A few weeks back I noted how Cardinal Burke is Getting There, in that he is picking up on some of the serious problems within the Church right now. Some of what he said matched up quite well with observations and critiques which have been made in the “Christian Manosphere.” Well, it seems like he is still on the same page with this part of the web. On January 23rd he gave a homily on the marriage between St. Joseph and the Virgin Mary. Thanks to Catholicism Pure & Simple, I was alerted to the homily and spotted something quite interesting. Here is one selection from that homily:
Contemplating the Marriage of the Blessed Virgin Mary with Saint Joseph, we see how, at the very beginning of the work of salvation, God the Father took care that the conception of His only-begotten Son in our human flesh be virginal, as it indeed must be, but, at the same time, completely legitimate, so that it manifest fully the truth, beauty and goodness of God. God the Son is virginally conceived in the womb of Mary, Wife of Saint Joseph. The Gospel according to Saint Matthew is marked, in particular, by attention to the juridical nature of our faith and its practice, presenting Christ as the New Moses, the New Lawgiver, most eminently in the Sermon on the Mount. It is inconceivable that God the Son, at His Incarnation, would not respect fully, indeed would not bring to perfection, both the virginity of the Blessed Virgin Mary and the sanctity of her marriage to Saint Joseph.
The accurate understanding of the marital status of Saint Joseph and the Blessed Virgin Mary is important for our fuller knowledge and love of the Mystery of Faith, but it is also important for the avoidance of a confusion and an error which are common today. Reference is made to the serious situation in the revised edition of The Father John A. Hardon, S.J. Basic Catholic Catechism Course. It will be helpful to quote a part of his treatment of the subject:
The fact that Jesus was virginally conceived and born after the marriage of Mary and Joseph means that Jesus was conceived and born within wedlock. This is contrary to what so many, even priests, are saying at the present time, namely, that Jesus was born out of wedlock, like the children of so many unmarried women today, and that this is not an “abnormal” situation. A pregnant, un-wed mother is said to be, according to these people, in the same condition as Mary, who they claim was also un-wed at the time she conceived Jesus. This is false; it is indeed a very serious falsehood, for it undermines the sanctity of marriage and the reason for that sanctity. It is said by defenders of this position that Jesus was conceived after Mary and Joseph were engaged, but not yet married. (The Father John A. Hardon, S.J. Basic Catholic Catechism Course, Manual, Revised Edition, ed. Raymond Leo Cardinal Burke.),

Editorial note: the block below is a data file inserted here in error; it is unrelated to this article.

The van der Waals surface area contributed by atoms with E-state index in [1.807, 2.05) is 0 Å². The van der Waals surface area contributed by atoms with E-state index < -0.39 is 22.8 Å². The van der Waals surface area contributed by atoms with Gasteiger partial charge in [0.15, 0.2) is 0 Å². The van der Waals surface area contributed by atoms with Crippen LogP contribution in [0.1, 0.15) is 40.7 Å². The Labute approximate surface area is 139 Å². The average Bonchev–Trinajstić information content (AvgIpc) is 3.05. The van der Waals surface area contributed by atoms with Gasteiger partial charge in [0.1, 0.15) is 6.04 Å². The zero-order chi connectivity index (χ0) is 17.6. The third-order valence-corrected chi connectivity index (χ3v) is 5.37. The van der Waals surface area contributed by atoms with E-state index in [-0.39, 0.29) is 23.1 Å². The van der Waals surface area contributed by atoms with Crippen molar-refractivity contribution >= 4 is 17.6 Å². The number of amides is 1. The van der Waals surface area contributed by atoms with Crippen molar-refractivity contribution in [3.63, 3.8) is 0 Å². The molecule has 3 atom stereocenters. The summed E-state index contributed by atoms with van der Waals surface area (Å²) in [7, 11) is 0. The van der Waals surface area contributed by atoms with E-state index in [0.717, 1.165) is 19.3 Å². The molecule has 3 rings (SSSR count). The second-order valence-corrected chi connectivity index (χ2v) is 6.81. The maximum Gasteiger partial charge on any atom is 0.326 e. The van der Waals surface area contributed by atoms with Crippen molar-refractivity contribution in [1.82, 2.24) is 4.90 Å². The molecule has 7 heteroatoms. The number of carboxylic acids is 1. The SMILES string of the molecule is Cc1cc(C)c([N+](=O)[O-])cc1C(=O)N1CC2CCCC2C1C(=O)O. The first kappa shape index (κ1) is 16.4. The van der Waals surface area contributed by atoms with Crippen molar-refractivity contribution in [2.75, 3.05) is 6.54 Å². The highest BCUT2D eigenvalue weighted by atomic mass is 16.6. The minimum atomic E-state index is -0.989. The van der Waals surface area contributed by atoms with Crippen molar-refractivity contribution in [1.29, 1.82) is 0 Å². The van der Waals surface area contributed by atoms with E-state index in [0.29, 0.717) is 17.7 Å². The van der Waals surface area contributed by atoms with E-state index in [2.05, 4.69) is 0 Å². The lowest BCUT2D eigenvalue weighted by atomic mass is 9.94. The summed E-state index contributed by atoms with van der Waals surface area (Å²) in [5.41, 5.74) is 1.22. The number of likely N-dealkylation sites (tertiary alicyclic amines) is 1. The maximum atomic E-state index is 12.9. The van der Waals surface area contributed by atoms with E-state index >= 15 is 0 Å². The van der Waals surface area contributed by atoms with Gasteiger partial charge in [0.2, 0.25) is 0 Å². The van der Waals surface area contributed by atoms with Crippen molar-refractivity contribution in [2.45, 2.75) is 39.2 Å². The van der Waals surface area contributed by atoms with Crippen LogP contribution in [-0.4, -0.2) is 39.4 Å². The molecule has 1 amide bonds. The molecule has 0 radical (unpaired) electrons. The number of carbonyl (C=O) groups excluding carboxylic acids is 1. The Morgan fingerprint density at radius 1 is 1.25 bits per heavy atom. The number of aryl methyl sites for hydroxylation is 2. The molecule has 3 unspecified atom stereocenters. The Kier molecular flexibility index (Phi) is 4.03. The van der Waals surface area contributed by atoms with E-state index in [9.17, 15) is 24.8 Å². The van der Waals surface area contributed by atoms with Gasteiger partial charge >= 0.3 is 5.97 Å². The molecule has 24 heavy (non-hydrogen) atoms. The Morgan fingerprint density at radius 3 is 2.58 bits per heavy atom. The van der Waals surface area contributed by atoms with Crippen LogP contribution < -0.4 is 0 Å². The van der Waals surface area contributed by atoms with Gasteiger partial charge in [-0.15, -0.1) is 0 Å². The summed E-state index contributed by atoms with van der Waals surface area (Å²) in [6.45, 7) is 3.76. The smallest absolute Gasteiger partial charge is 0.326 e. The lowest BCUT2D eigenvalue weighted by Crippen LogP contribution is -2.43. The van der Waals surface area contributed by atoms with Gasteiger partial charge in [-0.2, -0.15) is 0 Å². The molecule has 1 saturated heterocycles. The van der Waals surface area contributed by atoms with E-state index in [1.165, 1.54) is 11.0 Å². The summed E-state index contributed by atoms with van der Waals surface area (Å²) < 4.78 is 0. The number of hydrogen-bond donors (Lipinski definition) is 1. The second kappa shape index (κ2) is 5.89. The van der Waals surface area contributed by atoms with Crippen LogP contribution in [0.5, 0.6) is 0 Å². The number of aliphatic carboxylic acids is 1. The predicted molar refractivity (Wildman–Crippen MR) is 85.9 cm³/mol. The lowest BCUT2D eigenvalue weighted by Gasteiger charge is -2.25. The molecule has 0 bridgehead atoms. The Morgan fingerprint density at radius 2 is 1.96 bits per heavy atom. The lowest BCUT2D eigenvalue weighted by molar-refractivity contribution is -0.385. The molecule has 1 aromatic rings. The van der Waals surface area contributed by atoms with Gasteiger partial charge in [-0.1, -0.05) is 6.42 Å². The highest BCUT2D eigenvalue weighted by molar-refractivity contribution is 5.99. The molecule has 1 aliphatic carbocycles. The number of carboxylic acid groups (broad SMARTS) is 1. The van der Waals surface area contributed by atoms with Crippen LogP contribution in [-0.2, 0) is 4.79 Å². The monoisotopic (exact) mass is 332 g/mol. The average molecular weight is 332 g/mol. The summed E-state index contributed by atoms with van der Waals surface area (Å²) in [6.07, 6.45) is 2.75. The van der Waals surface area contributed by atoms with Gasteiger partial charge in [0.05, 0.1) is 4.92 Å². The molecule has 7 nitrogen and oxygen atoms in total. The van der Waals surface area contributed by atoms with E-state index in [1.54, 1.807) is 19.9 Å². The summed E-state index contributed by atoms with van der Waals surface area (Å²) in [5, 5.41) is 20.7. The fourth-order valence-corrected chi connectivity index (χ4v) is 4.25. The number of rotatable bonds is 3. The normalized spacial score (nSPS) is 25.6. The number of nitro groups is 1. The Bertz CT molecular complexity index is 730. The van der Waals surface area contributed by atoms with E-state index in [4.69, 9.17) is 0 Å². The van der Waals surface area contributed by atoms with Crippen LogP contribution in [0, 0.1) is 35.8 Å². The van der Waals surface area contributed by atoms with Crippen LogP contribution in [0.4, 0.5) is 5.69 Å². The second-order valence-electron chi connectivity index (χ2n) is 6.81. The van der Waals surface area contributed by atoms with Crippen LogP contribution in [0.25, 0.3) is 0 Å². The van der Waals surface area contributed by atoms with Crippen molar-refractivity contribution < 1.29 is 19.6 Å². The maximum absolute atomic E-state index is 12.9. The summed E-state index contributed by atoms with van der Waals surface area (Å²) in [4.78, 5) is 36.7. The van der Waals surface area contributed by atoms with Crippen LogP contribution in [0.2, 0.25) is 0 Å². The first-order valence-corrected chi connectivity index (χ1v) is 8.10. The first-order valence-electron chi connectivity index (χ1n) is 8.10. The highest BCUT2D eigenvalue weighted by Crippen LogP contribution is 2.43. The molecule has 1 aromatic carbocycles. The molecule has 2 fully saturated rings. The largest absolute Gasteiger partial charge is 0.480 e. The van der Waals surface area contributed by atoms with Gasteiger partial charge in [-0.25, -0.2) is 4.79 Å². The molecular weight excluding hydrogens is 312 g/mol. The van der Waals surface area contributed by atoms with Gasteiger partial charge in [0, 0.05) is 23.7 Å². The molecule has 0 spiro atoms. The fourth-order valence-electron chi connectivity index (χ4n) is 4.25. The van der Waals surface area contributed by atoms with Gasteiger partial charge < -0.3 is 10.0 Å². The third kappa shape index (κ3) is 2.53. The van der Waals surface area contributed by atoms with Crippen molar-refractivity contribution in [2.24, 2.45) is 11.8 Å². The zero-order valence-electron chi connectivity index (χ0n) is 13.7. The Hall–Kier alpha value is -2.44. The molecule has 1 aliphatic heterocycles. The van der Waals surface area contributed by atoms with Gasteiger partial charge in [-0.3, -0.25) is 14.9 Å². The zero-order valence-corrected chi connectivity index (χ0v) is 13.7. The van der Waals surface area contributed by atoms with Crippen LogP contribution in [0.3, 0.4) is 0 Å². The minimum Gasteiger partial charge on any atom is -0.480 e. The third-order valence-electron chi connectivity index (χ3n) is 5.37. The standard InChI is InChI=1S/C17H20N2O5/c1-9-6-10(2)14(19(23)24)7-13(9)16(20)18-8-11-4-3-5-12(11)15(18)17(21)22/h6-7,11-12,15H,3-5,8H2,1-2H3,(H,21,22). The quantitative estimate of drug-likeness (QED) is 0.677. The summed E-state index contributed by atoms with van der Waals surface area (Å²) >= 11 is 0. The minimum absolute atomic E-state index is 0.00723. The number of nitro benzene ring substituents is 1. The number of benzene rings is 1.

The erroneous position described above is held not only by those who knowingly dissent from the constant teaching of the Church but also by many individuals who are simply poorly catechized and therefore fall prey to such false teaching.
I found Cardinal Burke’s message here interesting in light of a recent post by Dalrock, Don’t Overlook Single Mothers. In that post Dalrock quotes from the infamous Mark Driscoll. Here is the quote:
I’ll say one more thing, and that is for those of you men who are single, don’t overlook single moms. Don’t overlook single moms. Paul talks about this at the end of Timothy, where he talks about there are some godly single moms, he calls them widows, who should not be overlooked. But some men are looking for sort of a particular script they have written out. They want a woman just to show up, who meets the criteria and can read the lines. That’s not what God might have for you. Don’t overlook the single moms, and don’t overlook the opportunity to do what Joseph did for Jesus and that is to adopt a child that is not your biological child, and to raise them lovingly as Joseph did for the Lord Jesus. And so, this is a huge part of our theology as well and I would exhort the men not to overlook the single moms.
Sadly, this isn’t nearly so bad as another comment by Driscoll, in which he explicitly called the Theotokos a “single mom.” I don’t think it necessary to explain to my readers everything wrong with this statement. Rather, I mention it because I find it fascinating that Cardinal Burke would address it when he did. I am hopeful that he really is on the same page as Dalrock and some of us around these parts. God willing, the Cardinal is starting to get just how insidious and pervasive the rot of Churchianity has become.
Addendum: I am curious if this is just happenstance, or a sign of things to come. So I’m asking my readers to pass along to me any other indications of major leaders within the Church who seem to be “getting there” or are “on the same page.” If there are any out there, they deserve credit and recognition. And it would be comforting to know that they exist.